Interest rates are inching up: Are you ready to borrow soon?

Buying property entails making a major decision.  For many first-time investors, paying cash is often on top of their minds, unless they lack the financial capacity to do so.  Afraid of incurring debt early on, buyers question the need to borrow, when, in fact, they have the means to shoulder the full cost of the planned acquisition.

Unfortunately, it is a life-changing event that may eat up your reserves. As such, if you wish to have ample funds to manage your business’ regular expenses, you need to think through and decide carefully how you should pay for it.

Finance your purchase

A lot of Filipinos actually borrow money to finance their property purchase. Bangko Sentral ng Pilipinas’ data of the bank proper plus trust department’s March 2022 residential real estate loans (REL) amounted to P908.655 billion while commercial REL accounted for P1,552.252 billion, for a combined REL of P2.461 trillion. The 36.92 percent share in residential REL reflected an increase of eight percent in absolute value, year-on-year, and a 19.4 percent jump from the start of the pandemic lockdown last March 2020.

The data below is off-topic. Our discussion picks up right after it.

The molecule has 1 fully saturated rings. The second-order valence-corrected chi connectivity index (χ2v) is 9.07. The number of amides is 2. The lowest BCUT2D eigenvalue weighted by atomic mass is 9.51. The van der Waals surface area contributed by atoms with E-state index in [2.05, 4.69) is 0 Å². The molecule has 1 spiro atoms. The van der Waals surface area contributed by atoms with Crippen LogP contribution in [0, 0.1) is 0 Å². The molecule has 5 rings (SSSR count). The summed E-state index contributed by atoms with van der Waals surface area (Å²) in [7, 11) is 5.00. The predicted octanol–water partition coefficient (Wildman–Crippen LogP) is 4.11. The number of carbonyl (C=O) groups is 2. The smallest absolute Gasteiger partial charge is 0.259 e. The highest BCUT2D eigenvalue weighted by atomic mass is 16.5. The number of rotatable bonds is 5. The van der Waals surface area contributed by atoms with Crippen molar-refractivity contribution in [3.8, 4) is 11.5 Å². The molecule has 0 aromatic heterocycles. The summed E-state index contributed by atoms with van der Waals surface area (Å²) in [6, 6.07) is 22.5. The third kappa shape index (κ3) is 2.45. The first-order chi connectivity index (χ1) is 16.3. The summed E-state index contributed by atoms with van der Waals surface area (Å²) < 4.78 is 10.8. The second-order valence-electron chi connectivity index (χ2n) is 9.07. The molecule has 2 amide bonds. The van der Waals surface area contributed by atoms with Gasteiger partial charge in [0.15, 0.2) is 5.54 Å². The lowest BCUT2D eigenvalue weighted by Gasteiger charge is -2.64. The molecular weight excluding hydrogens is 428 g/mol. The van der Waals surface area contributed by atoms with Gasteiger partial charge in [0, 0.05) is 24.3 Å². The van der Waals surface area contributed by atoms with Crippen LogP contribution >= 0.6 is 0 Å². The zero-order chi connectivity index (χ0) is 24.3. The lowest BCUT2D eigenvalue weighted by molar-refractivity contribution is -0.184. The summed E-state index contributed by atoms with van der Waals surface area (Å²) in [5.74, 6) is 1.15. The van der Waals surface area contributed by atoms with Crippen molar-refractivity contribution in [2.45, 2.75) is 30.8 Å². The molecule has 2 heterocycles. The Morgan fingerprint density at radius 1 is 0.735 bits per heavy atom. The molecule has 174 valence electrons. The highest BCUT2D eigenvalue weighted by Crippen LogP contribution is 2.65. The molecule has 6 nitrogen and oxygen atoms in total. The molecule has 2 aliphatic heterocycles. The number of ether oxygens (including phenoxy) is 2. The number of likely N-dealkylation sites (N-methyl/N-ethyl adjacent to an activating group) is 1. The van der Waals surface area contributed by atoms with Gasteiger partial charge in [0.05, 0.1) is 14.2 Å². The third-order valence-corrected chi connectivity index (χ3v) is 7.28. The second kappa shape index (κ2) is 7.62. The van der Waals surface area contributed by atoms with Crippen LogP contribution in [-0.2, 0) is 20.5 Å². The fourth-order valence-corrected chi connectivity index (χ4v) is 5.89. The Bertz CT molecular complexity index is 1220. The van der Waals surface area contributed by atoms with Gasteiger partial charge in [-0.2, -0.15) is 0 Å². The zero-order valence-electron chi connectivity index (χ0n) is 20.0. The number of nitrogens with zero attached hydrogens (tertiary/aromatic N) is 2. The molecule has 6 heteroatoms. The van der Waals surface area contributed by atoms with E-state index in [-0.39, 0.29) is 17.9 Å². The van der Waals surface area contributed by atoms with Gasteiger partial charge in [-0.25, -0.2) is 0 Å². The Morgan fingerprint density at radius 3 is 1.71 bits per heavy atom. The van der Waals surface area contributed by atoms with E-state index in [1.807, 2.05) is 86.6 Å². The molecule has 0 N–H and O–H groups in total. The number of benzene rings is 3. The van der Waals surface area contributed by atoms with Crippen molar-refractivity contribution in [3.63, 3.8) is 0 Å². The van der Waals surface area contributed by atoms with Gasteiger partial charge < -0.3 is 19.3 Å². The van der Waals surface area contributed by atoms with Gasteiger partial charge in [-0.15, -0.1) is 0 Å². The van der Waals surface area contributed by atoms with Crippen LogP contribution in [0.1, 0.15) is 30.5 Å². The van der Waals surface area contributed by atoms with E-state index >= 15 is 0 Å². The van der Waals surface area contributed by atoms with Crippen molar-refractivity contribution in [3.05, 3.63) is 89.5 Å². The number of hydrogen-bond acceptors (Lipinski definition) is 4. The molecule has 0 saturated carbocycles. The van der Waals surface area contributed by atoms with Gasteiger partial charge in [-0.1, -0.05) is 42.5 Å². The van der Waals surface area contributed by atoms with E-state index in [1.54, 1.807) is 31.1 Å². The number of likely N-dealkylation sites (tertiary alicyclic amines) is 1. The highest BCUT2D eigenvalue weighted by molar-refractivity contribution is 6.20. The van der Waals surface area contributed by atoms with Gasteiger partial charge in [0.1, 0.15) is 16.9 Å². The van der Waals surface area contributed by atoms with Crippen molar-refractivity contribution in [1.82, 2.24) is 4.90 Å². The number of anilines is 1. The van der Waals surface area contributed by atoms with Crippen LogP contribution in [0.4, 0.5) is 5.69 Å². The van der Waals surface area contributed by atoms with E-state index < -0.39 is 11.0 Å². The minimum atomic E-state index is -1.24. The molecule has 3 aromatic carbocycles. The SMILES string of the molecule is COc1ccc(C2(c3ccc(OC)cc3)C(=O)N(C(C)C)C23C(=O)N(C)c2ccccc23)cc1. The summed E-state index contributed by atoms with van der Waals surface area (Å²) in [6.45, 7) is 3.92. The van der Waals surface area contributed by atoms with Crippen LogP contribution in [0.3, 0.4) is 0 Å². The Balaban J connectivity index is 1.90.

However, with the Monetary Board’s recent decision to raise the BSP’s key policy rates to help address inflation and the weakening peso, interest on overnight deposit and lending facilities are expected to increase so property buyers who intend to borrow should consider doing it early.

Of late, interest rates given by universal and commercial banks to buyers of their preferred developers range from five to eight percent for one-year to five-year fixed period, with repricing rates between 6.25 percent and 10 percent. A one percent rate adjustment per P1,000,000 loanable amount payable over five years will result in additional interest of approximately P25,500.

Borrowings do entail cost, but the lost opportunity of spending cash for other essentials or business requirements should not be overlooked. Seasoned businessmen know that “cash is king” and maintaining liquidity allows them to undertake other investments.

Entrepreneurs know how to make others’ money work for them. It comes as no surprise that they borrow to grow their ventures and wealth. As Robert Kiyosaki wrote in his article titled 3 Tips for Getting Started in Real Estate (

“If you’re investing for cash flow, the market’s direction is no longer important, nor do you need to worry about liquidity. Your goal is to collect monthly rent for profit—and any gain in value of the property itself is a bonus”.


Yes, paying cash can save money as it reduces the probability to overspend beyond your means, eliminates impulse purchases, and encourages more prudent budgeting.

So, before deciding on which payment mode to use, calculate the cost and determine your payment capacity. Every person’s situation is different. Do what you are comfortable with, without sacrificing your goals and aspirations.

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Henry L. Yap is an architect, environmental planner, real estate practitioner and former senior lecturer.